I've been through quite a few rounds of this over the years:

  1. Someone gives me their id_rsa.pub
  2. I copy it into .ssh/authorized_keys
  3. I ask them to test
  4. Some time later, they test and report it doesn't work.
  5. I mess around with line feeds, permissions etc, go back to step 3.

Is there any way (obviously without asking for their private key) to verify that a public key has been installed correctly?



On your remote server, run the following:

ls -la ~/.ssh | grep "authorized_keys"

You should see output similar to the following:

-rw-------  1 example.com example.com 398 Jul 15 10:32 authorized_keys

Note that the directory needs to include the file called authorized_keys with -rw------- (600) permissions.

Finally, run this command to check the permissions on your .ssh directory:

$ ls -ld ~/.ssh
drwx------   2 example.com example.com     3 Jul 15 10:32 .ssh

You should have a folder called .ssh with drwx------ (700) permissions.

If for either of these tests, you get blank output, or a message similar to the following:

ls: /root/.ssh: No such file or directory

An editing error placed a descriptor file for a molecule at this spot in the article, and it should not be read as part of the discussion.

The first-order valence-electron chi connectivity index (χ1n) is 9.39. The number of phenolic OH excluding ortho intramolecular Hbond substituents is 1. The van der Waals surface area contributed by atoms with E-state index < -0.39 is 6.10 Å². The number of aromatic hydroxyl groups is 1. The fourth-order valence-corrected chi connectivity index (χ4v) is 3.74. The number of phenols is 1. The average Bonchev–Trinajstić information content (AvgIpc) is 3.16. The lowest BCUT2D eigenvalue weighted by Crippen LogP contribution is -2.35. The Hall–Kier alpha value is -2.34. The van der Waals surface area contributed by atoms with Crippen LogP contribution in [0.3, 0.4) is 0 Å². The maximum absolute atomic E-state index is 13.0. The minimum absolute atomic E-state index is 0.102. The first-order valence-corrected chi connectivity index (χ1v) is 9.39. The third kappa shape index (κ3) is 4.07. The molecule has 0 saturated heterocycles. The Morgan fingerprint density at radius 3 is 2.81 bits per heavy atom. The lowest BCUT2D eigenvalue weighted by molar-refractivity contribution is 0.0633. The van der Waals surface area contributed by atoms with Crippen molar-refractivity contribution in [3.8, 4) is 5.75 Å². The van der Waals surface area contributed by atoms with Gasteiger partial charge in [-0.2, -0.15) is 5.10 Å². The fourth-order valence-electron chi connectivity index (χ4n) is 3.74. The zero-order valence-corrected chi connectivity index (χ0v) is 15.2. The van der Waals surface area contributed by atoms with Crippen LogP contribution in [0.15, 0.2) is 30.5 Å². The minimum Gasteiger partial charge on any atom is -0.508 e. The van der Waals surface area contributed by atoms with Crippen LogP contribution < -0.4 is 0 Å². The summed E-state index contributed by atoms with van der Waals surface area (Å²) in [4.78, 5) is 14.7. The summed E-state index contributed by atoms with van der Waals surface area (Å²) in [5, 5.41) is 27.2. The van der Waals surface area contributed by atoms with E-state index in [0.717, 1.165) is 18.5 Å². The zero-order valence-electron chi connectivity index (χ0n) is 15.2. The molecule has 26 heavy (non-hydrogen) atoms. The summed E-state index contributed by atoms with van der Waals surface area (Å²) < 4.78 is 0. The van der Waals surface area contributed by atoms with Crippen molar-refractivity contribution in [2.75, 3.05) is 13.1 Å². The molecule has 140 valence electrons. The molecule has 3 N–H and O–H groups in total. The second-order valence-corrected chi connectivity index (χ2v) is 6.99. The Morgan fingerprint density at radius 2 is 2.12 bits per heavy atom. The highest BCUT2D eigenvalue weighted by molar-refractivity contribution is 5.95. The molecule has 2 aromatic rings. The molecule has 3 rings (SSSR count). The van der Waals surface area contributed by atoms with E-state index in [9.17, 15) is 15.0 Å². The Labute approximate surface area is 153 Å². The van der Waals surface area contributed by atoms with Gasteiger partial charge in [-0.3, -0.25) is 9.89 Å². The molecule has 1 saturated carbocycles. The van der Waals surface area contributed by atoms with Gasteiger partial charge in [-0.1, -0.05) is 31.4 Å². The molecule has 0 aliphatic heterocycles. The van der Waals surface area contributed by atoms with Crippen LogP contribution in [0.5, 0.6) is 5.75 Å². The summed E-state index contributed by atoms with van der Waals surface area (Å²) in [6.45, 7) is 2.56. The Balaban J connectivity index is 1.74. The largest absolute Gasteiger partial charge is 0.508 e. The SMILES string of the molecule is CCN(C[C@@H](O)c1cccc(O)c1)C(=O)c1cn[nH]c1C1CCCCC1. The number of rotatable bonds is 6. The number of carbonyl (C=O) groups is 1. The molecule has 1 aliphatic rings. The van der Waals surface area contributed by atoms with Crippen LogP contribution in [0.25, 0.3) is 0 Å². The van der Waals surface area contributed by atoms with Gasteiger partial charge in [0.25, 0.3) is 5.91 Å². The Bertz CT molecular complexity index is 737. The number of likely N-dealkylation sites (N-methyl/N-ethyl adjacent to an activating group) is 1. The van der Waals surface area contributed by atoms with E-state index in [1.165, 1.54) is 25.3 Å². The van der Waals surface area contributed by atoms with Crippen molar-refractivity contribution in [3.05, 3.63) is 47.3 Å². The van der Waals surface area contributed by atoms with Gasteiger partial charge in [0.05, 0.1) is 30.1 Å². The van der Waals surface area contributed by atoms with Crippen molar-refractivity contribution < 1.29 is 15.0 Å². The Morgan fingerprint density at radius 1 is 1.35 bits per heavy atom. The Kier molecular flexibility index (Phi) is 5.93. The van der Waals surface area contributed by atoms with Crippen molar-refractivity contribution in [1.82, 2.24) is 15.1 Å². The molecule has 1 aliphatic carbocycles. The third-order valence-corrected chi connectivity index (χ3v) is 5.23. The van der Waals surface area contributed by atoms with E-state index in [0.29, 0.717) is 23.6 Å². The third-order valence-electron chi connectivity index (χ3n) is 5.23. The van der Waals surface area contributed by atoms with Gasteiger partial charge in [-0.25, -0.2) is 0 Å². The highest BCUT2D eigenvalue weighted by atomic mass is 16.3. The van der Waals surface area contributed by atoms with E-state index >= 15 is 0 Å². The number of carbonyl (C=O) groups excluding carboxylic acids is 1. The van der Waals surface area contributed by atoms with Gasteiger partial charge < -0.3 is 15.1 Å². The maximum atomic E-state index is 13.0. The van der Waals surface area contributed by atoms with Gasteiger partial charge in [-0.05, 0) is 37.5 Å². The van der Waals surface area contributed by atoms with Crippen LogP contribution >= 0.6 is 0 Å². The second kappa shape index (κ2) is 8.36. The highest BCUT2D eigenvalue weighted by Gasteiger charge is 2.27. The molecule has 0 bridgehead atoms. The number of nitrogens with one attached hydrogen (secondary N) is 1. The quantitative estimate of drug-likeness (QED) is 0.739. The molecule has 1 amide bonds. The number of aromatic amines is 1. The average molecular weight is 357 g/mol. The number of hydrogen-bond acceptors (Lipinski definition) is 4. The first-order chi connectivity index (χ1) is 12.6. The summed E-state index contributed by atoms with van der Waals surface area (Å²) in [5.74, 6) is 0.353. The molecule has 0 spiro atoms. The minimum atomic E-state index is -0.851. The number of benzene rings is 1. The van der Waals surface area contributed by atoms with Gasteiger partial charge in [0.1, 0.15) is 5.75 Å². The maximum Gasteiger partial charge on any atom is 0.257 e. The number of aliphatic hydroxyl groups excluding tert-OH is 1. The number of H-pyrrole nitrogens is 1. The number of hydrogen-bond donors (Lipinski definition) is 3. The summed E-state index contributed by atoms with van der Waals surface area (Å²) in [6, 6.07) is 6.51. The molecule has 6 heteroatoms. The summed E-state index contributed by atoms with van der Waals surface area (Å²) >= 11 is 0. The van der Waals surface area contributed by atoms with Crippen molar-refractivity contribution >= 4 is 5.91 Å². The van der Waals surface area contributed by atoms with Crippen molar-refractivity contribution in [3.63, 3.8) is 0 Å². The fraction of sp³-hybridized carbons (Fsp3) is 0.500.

Please repeat Steps 1 and 4-5 above.

Found this here

  • No, .ssh and authorized_keys can be world-readable. See man ssh, section FILES. Those permissions are merely recommended, not required. – muru Feb 9 '17 at 1:39
  • I have never tried it, perhaps you can log in to your client with the key, then ssh back to your server? Just throwing that out there. (Of course if you could do that, then you would have access to the Private key. :)) – EODCraft Staff Feb 9 '17 at 11:39
  • What @muru said, and why grep ls output instead of just using ls -la ~/.ssh/authorized_keys ? Anyways, the simple presence of these file does not really mean that the keys were installed correctly. – pLumo Nov 13 '20 at 7:07

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